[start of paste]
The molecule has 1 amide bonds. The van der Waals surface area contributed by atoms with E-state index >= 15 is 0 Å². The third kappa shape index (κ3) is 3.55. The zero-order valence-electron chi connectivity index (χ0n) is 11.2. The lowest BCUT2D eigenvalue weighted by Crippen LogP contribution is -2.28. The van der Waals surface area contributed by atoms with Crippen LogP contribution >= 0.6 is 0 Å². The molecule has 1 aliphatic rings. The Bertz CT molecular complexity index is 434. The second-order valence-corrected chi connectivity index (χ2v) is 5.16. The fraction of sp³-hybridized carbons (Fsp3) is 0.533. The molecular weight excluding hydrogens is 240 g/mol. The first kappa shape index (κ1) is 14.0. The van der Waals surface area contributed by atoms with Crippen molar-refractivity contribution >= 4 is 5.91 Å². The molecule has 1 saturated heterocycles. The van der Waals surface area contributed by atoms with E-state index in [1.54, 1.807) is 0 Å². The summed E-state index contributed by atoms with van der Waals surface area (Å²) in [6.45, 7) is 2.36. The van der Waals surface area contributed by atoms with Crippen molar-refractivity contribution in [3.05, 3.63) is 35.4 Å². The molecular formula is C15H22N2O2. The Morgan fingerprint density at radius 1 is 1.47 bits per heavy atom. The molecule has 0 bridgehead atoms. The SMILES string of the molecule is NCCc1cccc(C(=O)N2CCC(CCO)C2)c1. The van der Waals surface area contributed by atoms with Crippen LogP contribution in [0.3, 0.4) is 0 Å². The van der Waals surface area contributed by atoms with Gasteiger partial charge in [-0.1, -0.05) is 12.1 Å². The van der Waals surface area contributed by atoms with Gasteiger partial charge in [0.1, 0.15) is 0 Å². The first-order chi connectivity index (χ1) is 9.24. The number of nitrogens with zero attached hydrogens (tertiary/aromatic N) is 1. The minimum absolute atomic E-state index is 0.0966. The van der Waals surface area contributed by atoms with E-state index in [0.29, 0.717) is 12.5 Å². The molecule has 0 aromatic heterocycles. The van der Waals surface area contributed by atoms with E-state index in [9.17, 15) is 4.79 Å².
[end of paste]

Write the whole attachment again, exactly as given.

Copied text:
The molecule has 1 amide bonds. The van der Waals surface area contributed by atoms with E-state index >= 15 is 0 Å². The third kappa shape index (κ3) is 3.55. The zero-order valence-electron chi connectivity index (χ0n) is 11.2. The lowest BCUT2D eigenvalue weighted by Crippen LogP contribution is -2.28. The van der Waals surface area contributed by atoms with Crippen LogP contribution >= 0.6 is 0 Å². The molecule has 1 aliphatic rings. The Bertz CT molecular complexity index is 434. The second-order valence-corrected chi connectivity index (χ2v) is 5.16. The fraction of sp³-hybridized carbons (Fsp3) is 0.533. The molecular weight excluding hydrogens is 240 g/mol. The first kappa shape index (κ1) is 14.0. The van der Waals surface area contributed by atoms with Crippen molar-refractivity contribution >= 4 is 5.91 Å². The molecule has 1 saturated heterocycles. The van der Waals surface area contributed by atoms with E-state index in [1.54, 1.807) is 0 Å². The summed E-state index contributed by atoms with van der Waals surface area (Å²) in [6.45, 7) is 2.36. The van der Waals surface area contributed by atoms with Crippen molar-refractivity contribution in [3.05, 3.63) is 35.4 Å². The molecular formula is C15H22N2O2. The Morgan fingerprint density at radius 1 is 1.47 bits per heavy atom. The molecule has 0 bridgehead atoms. The SMILES string of the molecule is NCCc1cccc(C(=O)N2CCC(CCO)C2)c1. The van der Waals surface area contributed by atoms with Crippen LogP contribution in [0.3, 0.4) is 0 Å². The van der Waals surface area contributed by atoms with Gasteiger partial charge in [-0.1, -0.05) is 12.1 Å². The van der Waals surface area contributed by atoms with Gasteiger partial charge in [0.1, 0.15) is 0 Å². The first-order chi connectivity index (χ1) is 9.24. The number of nitrogens with zero attached hydrogens (tertiary/aromatic N) is 1. The minimum absolute atomic E-state index is 0.0966. The van der Waals surface area contributed by atoms with E-state index in [0.29, 0.717) is 12.5 Å². The molecule has 0 aromatic heterocycles. The van der Waals surface area contributed by atoms with E-state index in [9.17, 15) is 4.79 Å².